The Fine Art of the Compliment

 

A Compliment Sits by the Wayside

A long time ago I had two best friends who were both getting married within a year and I was a bridesmaid in both weddings. Katie’s wedding was first, followed by Claudia’s. During a quiet moment in the dressing room before the ceremony I was spellbound by Claudia’s beauty and spoke as such. With tears in my eyes, I said to her sincerely, “Claudia, you are the most beautiful bride I have ever seen”. Her response to my compliment took me aback. “You said the same thing to Katie”. Allowing my words to ricochet off her, like I had just told her she looked a fright, hurt me and I did not understand why she did not accept my feelings in the moment.

 

If a compliment is given in the forest and nobody hears it, does it exist?

The Timber "Line" By Pippy Tolan

The Timber “Line” By Pippy Tolan

 

I have thought of this moment often as it made a big impact on me. That experience has affected the way that I receive and give compliments to this day. A compliment, when sincere, it is a true gift. Giving and receiving compliments should be a big deal and a big part of daily life. How we give and accept them can make all the difference in the way everyone feels in the exchange. The intent of the compliment can be lost in the way that it is accepted. I also thought about the delivery of the compliment. It would have been more genuine to choose my words more carefully and to articulate the way I was feeling in a more personal way, rather than saying the same thing to both brides.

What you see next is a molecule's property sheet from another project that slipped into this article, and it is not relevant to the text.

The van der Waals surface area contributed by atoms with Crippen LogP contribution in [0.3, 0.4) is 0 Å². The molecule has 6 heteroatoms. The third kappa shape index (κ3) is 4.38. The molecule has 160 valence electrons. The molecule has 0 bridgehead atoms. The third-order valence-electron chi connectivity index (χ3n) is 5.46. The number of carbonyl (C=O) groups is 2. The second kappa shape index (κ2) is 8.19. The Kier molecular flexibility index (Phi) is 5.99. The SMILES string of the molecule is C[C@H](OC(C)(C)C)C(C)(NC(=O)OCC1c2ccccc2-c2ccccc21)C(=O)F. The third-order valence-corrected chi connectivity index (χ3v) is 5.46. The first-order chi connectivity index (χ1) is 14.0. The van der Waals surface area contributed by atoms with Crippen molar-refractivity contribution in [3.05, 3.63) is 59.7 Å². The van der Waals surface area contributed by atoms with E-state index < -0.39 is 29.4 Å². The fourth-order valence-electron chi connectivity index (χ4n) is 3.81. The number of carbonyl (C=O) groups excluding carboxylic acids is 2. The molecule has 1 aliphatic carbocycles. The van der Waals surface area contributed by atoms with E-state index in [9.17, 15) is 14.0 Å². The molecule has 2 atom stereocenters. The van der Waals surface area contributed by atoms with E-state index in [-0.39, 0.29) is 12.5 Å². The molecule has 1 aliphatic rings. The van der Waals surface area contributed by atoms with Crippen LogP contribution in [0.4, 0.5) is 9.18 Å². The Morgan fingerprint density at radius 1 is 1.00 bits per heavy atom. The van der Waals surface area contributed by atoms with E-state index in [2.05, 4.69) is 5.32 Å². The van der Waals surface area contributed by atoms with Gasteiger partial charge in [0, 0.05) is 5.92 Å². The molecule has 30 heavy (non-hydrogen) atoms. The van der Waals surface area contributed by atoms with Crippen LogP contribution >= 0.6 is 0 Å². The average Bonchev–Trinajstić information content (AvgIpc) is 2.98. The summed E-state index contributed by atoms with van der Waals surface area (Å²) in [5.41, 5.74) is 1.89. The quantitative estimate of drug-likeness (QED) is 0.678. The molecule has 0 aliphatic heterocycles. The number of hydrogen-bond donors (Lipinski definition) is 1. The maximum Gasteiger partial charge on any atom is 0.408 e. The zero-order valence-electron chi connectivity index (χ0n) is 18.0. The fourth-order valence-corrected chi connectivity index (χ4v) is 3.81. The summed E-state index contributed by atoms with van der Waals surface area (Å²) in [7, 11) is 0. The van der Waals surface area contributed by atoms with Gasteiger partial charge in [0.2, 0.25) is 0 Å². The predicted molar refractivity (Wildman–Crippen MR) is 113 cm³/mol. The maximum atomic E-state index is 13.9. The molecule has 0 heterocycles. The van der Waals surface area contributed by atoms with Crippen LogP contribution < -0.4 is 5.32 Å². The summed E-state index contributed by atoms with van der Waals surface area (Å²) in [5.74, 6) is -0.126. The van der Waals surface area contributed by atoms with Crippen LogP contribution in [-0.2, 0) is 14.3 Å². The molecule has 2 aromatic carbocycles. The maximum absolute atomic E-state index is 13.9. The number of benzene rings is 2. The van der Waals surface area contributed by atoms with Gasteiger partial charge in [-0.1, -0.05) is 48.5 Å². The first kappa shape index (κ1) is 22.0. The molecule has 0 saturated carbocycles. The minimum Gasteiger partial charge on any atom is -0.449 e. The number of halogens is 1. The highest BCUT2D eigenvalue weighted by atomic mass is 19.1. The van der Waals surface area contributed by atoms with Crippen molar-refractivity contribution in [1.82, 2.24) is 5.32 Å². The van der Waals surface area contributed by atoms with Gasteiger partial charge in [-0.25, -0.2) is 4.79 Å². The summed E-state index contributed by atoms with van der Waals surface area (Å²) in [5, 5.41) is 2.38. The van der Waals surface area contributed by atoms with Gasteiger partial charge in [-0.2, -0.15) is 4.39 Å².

The Complimenter

Do you give compliments freely or do you only compliment when something blows your mind? Do you compliment strangers? Do you compliment people in your life on a daily basis? This study shows how giving compliments in the workplace improves the performance of employees just as much as giving a cash reward http://www.forbes.com/sites/daviddisalvo/2012/11/09/study-receiving-a-compliment-has-same-positive-effect-as-receiving-cash/. Just think, compliments don’t cost you a dime and can make others feel great! I personally have made a point to compliment people in service. I will make a nice comment about a piece of clothing or jewelry that a cashier is wearing and tell my server how great the service was (do not trade a compliment for a great tip!). For some, complimenting is second nature and for others it just does not feel natural. I am going to go over the different types of Complimenters and how everyone can improve on their complimenting skills. 

The Inappropriate Complimenter

A compliment is supposed to be a gift to another person. If you are going to offend someone then it is no longer a gift. Just like with any conversation use your filter and make sure that the compliment is appropriate. Just because you have a burning desire to tell your friends wife that her new plastic surgery looks hot, your comment may not fly and you may want keep it to yourself. The point of the compliment is to make the other person feel good, not uncomfortable. The correct words and timing can also make the difference between a successful compliment and an insult. You don’t want to be punched in the nose for disrespecting someone!

The Over Complimenter